Missouri kids compete, learn with Legos

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COLUMBIA — More than 20 schools from Kansas City to Columbia gathered at Jefferson Middle School Saturday for the FIRST Lego League Tournament. 

FIRST Organization, a non-profit group, sets up the FIRST Lego League competition for school kids in grades 4th–8th.

Alex Terwelp, a teacher and coach for the Columbia Independent School’s FIRST Lego League club, said there are three parts to the tournament.

First, teams who register must do so back in August, and the competition begins with a research project based on a given theme. Then, he said teams must agree to follow the organization’s core values, including teamwork and respect among other things. The third phase of the tournament is the building phase of the team’s Lego robot.

Kate McKenzie, the tournament director, said the tourney has made its way to Columbia in the last few years. She said Columbia has joined Kansas City regions to expand the competition’s participants and judges.

McKenzie said when teams register in August, they receive a kit from FIRST Organization. It is the same kit for everyone.

“They build robots based on the obstacle course to try and do as many of the tasks on the board as possible to gain points,” she said.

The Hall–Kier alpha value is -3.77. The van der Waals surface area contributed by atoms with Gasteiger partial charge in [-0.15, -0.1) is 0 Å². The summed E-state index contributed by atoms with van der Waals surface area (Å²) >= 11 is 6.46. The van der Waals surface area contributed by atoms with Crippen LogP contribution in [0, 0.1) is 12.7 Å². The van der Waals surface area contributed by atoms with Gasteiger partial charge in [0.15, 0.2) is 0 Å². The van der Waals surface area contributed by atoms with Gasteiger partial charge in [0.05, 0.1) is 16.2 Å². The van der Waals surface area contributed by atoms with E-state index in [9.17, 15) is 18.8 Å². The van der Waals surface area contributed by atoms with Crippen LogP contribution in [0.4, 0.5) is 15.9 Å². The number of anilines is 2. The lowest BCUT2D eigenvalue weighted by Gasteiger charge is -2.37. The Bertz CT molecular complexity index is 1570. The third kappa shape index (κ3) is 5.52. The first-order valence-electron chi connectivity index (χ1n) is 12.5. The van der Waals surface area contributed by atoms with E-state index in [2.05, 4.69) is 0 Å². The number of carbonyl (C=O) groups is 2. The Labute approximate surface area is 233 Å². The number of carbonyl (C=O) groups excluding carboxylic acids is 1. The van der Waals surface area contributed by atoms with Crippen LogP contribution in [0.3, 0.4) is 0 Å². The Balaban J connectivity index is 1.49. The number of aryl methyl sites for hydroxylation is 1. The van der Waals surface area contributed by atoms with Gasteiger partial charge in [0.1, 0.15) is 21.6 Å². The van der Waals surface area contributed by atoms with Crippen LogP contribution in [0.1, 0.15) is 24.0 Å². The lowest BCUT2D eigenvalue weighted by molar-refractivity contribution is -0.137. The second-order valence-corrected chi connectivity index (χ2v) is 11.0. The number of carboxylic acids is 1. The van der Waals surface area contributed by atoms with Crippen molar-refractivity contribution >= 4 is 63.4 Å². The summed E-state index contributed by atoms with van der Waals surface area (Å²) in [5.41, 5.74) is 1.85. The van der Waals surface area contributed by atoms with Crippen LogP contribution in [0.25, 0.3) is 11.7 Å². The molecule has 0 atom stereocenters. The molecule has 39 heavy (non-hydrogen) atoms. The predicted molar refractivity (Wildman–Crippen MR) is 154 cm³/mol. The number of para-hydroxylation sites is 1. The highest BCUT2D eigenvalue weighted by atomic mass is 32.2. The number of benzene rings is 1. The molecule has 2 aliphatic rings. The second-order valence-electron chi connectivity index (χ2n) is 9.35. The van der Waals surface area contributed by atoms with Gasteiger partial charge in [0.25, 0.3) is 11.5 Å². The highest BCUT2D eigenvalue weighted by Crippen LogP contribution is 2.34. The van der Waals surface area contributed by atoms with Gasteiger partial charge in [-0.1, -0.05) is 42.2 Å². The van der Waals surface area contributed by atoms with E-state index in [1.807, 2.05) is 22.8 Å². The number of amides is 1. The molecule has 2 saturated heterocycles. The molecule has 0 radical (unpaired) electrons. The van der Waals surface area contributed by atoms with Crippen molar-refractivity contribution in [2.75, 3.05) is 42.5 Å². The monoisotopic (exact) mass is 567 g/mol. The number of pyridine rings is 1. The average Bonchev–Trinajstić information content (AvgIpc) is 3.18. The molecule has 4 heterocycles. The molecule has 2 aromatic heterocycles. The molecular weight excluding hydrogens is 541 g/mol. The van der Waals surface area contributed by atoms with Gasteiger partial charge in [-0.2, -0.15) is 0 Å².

She added FIRST Organization stands for “For Inspiration and Recognition of Science and Technology”.

“It’s a big encouragement for inventing, learning and engineering and design, but it also encourages collaboration, sharing ideas, learning from each other and teaching other people.”

The balance between competition and cooperation is an important aspect and FIRST coined the term coopertition, Terwelp said. 

“It’s making sure that you’re being appropriate to all the members of all the teams, but also going out of your way to help them.”

McKenzie said in Kansas City there are around 160 teams and only 10 in Columbia.

“We are trying to grow the program and we want more kids to participate,” she said.

She mentioned it’s relatively expensive to start a team, costing around $1200. She said a CPS grant for about $20,000 should help create more teams.

On the agenda for the league is to expand the competition for younger age groups.